Mars vs. Venus is an ongoing series between me and fellow blogger Lauren over at My Life, Incomplete. We’ll be discussing various topics for which the variation between the male and female perspective might create a better understanding of how our two genders think. Also noteworthy is that I offer the perspective of a single male, while Lauren contributes the point of view of a female in a committed, long-term relationship.
A reader recently e-mailed me the following question, and I thought it was perfect for Mars vs. Venus:
“What are your thoughts (and experiences) on becoming friends with someone before asking them on a date? How does the ‘Friend Zone’ work for males and females?”
Ah, the Friend Zone. We’ve all been there in some form or another. Maybe you’ve been friends with someone for a while and have started to develop stronger feelings for them. Maybe you just met someone new and want to learn more about them before you see if they’re interested in dating. Maybe you’ve hung out with someone in groups but want to get to know them more personally.
I don’t think there is a “correct” method for entering, existing in, or exiting the Friend Zone. In general, I would say two things: One, don’t be afraid of rejection. Sometimes people ask others to hang out “as friends” because it’s safer than asking out the person on a date. Relationships aren’t safe. Two, pay attention to the other person. If they’re not interested in you, you’ll know it. And if you don’t–sometimes signals are really hard to interpret–just put your cards on the table and ask them what they think about the idea of going out sometime.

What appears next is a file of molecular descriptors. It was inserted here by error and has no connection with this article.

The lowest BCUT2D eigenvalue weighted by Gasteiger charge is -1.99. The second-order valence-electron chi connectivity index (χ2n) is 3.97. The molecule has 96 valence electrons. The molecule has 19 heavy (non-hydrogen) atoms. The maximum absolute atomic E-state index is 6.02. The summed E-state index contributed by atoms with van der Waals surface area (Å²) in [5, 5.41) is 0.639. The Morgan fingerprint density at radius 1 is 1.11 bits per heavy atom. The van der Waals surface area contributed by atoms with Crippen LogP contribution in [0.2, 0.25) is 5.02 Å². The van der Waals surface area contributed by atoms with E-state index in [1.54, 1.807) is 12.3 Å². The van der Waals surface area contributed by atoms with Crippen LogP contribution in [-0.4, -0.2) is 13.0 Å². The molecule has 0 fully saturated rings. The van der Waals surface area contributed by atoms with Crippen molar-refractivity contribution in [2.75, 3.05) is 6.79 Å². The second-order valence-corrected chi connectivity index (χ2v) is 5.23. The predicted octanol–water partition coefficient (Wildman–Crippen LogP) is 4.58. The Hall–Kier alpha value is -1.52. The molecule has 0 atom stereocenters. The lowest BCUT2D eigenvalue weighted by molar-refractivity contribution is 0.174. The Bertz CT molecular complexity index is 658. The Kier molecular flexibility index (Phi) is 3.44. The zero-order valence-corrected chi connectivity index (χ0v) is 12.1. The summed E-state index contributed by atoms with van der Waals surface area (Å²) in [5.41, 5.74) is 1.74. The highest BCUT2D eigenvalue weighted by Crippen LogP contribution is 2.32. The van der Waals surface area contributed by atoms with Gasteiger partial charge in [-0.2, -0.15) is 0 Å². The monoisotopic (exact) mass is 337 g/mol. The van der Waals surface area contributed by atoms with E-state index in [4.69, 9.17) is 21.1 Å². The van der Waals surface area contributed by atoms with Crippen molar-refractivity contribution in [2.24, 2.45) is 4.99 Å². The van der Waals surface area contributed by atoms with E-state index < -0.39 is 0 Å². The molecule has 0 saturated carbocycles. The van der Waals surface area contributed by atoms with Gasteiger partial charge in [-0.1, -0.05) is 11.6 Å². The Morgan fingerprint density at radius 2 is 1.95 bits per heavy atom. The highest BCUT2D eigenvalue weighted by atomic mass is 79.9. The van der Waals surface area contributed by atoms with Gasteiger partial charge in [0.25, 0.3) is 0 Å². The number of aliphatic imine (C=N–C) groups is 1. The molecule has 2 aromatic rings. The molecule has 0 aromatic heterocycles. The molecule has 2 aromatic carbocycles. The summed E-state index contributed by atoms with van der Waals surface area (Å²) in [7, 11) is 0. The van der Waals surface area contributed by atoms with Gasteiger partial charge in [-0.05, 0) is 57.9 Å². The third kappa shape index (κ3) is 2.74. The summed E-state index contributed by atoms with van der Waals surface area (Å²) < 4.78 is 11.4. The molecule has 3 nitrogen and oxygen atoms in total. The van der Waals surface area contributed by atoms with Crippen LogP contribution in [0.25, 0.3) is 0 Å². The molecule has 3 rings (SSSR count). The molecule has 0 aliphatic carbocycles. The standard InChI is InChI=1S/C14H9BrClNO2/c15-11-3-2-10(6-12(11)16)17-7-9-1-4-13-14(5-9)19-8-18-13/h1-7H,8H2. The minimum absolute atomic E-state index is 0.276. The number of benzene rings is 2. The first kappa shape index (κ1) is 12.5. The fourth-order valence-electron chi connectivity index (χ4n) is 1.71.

I can’t think of any experiences I have where I befriended a girl to see if I want to eventually ask her out. For some reason it seems like an empty gesture–in a way, you’re faking a friendship to see who the person really is. Sure, there’s the possibility you’ll end up just being friends, but I’d say it’s pretty unlikely (Lauren and I will address this in a future post). Mostly, if I’m attracted to a woman and want to get to know her better after a short period of flirtation, I ask her out.
What I do have experience with–one specific experience–is being friends with a girl and eventually asking her out. I won’t name names, but there’s one particular girlfriend who I knew for a long time before we dated. We weren’t the type of friends who hung out one-on-one, but we shared a group of friends for a while and got to know one another. Eventually we started e-mailing, and it became clear that both of us were interested in getting to know the other.
The tough part of that situation is that once you really start feeling someone out in that way (say, over e-mail), it’s tough to tone things down again. Is there a good exit strategy? If you suddenly stop corresponding, it’s clear that you’re no longer interested, and there’s a good chance the other person will take that personally (which sucks if you want to remain friends with them). I don’t think there’s a magical formula for an exit strategy. I think maybe the best way is to change your e-mail length/tone/rate of response in a noticeable way, and if the other person doesn’t take the hint, just be direct with them. It might be an awkward conversation, but it could save your group-level friendship.
I think the overall key is to come to terms with rejection. It’s okay if someone doesn’t have romantic feelings about you. That doesn’t mean they don’t value you in other ways. It’s really tough to not take rejection personally, but I say put yourself out there, be vulnerable, be open, and respond with confidence to whatever happens.
What are your thoughts about the Friend Zone? What do you think about signals versus being blunt? I lean greatly towards being blunt. Are you really going to end up being friends with this girl? One-on-one friends? Probably not. So put your balls on the table and ask her out. (Sorry about the blunt image, but this was a paragraph about being blunt. Please don’t actually put your balls on any table.)
Now go on over to Lauren’s blog and read her female perspective on this topic.